"While more and more elderly people will still enjoy active, healthy lives and contribute to society, many are likely to have at least one chronic condition. Today, three out of four Americans aged 65 years and older have to cope with health concerns such as cardiovascular disease, diabetes, cancer or chronic respiratory diseases."

      "The biggest impact will be on their families. Across OECD countries, more than one in 10 adults over the age of 50 takes care of aging family members. Almost two-thirds are women, and their work is usually not paid." 05-13

  23. Happiness Comes with Age for Many (ABC News)
      "In his latest study, carried out with Heather Lacey, a postdoctoral fellow with the Veterans Administration's Ann Arbor Healthcare System, Ubel found that most people are happier in their later years than they were when they were young, although they may not have expected that to be the case." 06-06

  24. Health and Happiness After 70 (Guardian Unlimited - Hill)
      Describes the results of a study on happiness and age. The surprising result was that persons over 70 are the happiest. 11-01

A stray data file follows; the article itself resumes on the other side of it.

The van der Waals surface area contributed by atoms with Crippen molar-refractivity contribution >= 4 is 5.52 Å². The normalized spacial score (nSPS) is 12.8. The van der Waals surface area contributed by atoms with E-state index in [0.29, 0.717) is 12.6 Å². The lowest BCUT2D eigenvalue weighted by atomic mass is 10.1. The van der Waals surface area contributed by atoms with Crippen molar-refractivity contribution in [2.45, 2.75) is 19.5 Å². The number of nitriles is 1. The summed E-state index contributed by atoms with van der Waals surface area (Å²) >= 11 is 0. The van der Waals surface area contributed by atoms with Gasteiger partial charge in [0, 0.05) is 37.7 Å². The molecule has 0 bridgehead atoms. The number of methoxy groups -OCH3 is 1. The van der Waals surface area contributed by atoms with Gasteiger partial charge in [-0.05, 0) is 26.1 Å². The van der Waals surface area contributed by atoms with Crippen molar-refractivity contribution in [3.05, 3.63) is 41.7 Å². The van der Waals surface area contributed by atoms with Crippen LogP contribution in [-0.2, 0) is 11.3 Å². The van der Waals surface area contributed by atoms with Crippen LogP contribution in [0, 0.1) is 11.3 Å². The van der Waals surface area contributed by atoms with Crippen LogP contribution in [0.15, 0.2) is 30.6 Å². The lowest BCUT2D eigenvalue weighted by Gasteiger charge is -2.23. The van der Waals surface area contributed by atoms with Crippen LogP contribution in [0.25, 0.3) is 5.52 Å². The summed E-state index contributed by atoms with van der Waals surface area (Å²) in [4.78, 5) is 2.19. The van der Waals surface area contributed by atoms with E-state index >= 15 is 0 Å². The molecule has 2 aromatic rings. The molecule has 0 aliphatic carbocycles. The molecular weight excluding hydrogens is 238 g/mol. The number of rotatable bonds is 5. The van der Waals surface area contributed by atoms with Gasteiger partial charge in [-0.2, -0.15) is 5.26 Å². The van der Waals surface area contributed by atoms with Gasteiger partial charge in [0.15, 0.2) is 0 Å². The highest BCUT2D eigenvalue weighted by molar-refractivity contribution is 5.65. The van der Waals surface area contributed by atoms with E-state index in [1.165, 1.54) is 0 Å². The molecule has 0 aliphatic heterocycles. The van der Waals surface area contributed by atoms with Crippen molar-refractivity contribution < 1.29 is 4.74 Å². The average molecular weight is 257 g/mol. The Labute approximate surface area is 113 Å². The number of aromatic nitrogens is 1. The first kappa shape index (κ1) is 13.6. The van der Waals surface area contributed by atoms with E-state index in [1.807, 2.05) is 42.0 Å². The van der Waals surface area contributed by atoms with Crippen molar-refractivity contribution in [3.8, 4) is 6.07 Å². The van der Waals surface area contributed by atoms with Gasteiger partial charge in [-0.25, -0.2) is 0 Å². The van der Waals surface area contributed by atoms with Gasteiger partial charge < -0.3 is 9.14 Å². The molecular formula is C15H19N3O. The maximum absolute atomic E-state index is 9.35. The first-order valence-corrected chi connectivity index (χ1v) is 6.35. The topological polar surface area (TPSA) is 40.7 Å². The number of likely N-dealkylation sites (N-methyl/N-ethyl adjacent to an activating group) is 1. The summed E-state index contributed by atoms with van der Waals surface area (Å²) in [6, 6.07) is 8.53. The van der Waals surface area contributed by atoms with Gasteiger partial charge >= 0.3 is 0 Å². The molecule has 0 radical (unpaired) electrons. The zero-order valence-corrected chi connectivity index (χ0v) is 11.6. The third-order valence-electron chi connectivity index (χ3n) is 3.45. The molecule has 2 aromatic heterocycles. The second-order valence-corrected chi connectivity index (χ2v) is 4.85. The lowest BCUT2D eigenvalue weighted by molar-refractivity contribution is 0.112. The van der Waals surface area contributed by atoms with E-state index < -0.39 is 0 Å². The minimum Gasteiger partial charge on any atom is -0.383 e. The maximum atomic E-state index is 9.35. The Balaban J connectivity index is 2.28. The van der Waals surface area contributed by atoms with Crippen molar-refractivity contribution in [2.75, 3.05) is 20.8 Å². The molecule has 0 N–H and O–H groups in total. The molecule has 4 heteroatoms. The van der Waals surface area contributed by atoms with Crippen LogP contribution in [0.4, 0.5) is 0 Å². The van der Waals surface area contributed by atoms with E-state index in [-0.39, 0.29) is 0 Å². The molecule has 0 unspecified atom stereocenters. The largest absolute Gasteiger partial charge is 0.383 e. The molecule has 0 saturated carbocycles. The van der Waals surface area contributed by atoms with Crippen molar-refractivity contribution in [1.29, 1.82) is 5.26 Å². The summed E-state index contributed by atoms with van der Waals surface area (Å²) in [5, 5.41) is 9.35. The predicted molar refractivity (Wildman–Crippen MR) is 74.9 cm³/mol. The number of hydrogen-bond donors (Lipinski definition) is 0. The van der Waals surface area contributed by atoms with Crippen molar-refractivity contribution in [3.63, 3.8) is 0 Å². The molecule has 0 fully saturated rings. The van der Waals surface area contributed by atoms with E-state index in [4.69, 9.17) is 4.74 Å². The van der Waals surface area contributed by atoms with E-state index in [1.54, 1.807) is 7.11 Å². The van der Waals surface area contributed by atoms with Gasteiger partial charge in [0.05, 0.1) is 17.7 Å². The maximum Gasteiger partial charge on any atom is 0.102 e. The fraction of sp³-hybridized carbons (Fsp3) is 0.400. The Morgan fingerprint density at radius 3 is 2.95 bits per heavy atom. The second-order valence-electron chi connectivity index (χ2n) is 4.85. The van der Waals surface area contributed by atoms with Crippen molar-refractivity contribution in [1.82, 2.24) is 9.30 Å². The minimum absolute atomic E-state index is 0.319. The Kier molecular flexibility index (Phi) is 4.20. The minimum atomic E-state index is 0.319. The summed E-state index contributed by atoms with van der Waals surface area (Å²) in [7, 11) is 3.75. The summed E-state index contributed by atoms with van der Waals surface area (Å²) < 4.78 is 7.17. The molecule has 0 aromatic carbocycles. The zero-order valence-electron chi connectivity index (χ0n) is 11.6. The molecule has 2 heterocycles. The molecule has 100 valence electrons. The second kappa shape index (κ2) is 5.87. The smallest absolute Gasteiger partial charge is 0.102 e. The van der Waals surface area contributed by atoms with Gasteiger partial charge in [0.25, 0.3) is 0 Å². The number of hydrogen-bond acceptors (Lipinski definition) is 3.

25. Heart - Angina (National Library of Medicine - Medline Plus)
      Provides information on diagnosis and treatment. 11-99

  26. Heart Muscle Regenerates (National Institutes of Health - Roberts)
      Provides a very technical description of a major medical finding, that a heart can repair itself after a heart attack. Before this, scientists and doctors believed that heart muscles could not be restored after they were damaged in a heart attack. 6-01

  27. Hockey into their 80's (CNN News)
      "At age 80, Lewis' team now is the the Quincy Bald Eagles, a group of senior players who meet three times a week at a local ice arena outside Boston, Massachusetts." 06-09

  28. Memory Loss and Vitamin B12 (New York Times)
      "As we age, our ability to absorb B12 from food declines, and often so does our consumption of foods rich in this vitamin. A B12 deficiency can creep up without warning and cause a host of confusing symptoms that are likely to be misdiagnosed or ascribed to aging." 12-11

  29. Memory Loss that Is Not Alzheimer's Disease (
      "It's hard not to think of Alzheimer's disease when memory loss or a memory lapse darkens your day. After all, Alzheimer's and other forms of dementia are constantly in the headlines -- and of the more than five million affected Americans, 200,000 are under age 65. But many other situations can also produce this worrisome symptom." 05-11